The names are a who's who of hip-hop: Biggie, Tupac and Jam Master Jay.

Look at the list and you're likely to think of red-hot talent, singular voices, multiplatinum success.

And early, brutal death.

Fans still remember them. Albums by these slain rappers -- especially Biggie Smalls (also called Notorious B.I.G.) and Tupac Shakur -- remain popular years after their deaths.

Mothers remember, too.

Several rappers' moms are finding ways to spread the word about the impact of violence and to give the world a different, more positive impression of their children.

Voletta Wallace, Biggie's mother, has created and named the Christopher Wallace Foundation after her son. In its seventh year of operation, the foundation provides books, scholarships and education material to in-need kids.

Biggie "was a giver, he gave his art, he gave his time . . . that's what the foundation is all about," Wallace told The kids "are thinking BIG. The acronym for BIG is 'Books Instead of Guns,' because my son shared a love for life in his heart, and I would like to share something with all the youth of tomorrow. . . . Knowledge is a form of art."

And while many of these rappers -- including her son -- spoke of death, guns and violence in their songs, Wallace doesn't believe that lifestyle summed up his message.

"I taught my son to love, to care, to respect, to put his heart into whatever he did and do it with great honesty. And as a mother, that's how I feel," Wallace said.

"I don't know if it's a contribution to him or if it's a contribution to me, but every word from that pen that my son put down, I am proud of his work."

Jam Master Jay's mother, Connie Mizell-Perry, recently told the Associated Press that she "never dreamed anyone wanted to kill" her son but that she hasn't let the grief overwhelm her. She has launched the Jam Master Jay Foundation for Music, a partnership she formed with JMJ's brother, Marvin Thompson, to raise scholarship funds for high school students.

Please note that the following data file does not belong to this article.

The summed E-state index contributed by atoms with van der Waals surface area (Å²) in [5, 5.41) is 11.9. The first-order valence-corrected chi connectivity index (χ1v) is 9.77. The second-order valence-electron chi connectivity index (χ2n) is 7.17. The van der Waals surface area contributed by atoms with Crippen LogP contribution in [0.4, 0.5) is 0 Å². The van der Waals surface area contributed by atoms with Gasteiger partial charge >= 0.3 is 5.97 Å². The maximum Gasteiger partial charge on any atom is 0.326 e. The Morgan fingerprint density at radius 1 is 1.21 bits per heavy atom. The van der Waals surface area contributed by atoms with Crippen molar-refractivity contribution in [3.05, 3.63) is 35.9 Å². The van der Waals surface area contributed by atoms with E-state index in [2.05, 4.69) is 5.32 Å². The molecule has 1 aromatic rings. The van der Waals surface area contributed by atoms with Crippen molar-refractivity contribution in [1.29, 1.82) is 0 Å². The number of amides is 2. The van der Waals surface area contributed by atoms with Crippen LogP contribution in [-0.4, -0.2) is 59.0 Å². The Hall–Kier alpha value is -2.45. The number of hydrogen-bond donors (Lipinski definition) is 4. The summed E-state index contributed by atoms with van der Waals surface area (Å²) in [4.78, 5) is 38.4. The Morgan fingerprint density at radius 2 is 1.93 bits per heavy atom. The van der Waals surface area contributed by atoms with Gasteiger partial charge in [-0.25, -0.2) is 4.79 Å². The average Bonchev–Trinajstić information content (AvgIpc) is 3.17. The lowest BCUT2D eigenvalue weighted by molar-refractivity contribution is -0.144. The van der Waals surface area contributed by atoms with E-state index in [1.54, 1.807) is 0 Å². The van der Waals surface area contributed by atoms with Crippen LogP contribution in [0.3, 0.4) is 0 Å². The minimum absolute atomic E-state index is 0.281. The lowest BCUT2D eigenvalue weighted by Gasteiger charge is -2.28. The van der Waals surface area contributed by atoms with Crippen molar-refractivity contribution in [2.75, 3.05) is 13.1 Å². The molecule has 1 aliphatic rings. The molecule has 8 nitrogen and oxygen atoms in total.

One of the JMJ Foundation's first projects is a plan to auction off the rapper's van -- replete with autographs from numerous stars he influenced in his career -- with proceeds going toward the scholarships. The van, dubbed the "J-Whip," has signatures from the likes of KRS-One, Dana Dane, Slick Rick, Mos Def and Russell Simmons.

"We were buying the van, and I started thinking about what to do with it," Thompson said in a VH1 interview earlier this year. "I'm like, 'Yo, why don't we get all the hip-hoppers from Afrika Bambaataa to Chingy to sign the van, wrap it with pictures of Jay, move it around the country for a little while, then put it on eBay and see what's it going to do?' "

Afeni Shakur is busy, too, when it comes to her son, Tupac Shakur. She founded a grass-roots organization, the Tupac Amaru Shakur Foundation, a year after Tupac's still-unsolved murder in 1996.

"I felt like I had done the work for my son," Afeni Shakur told "I had to make sure that his story was out and that his story was told right."

Shakur, whose new book "Evolution of a Revolutionary" details her late son's life and roots, said that "going to speak to students and promote the book is my way to say, 'Thank you for saving my child.' School was all he had then."

Afeni Shakur, left, and Voletta Wallace launched foundations to help needy students after the deaths of their sons Tupac Shakur and Notorious B.I.G.Connie Mizell-Perry, mother of the late Jam Master Jay, plans to raise money for college scholarships by auctioning her son's van, autographed by rap artists.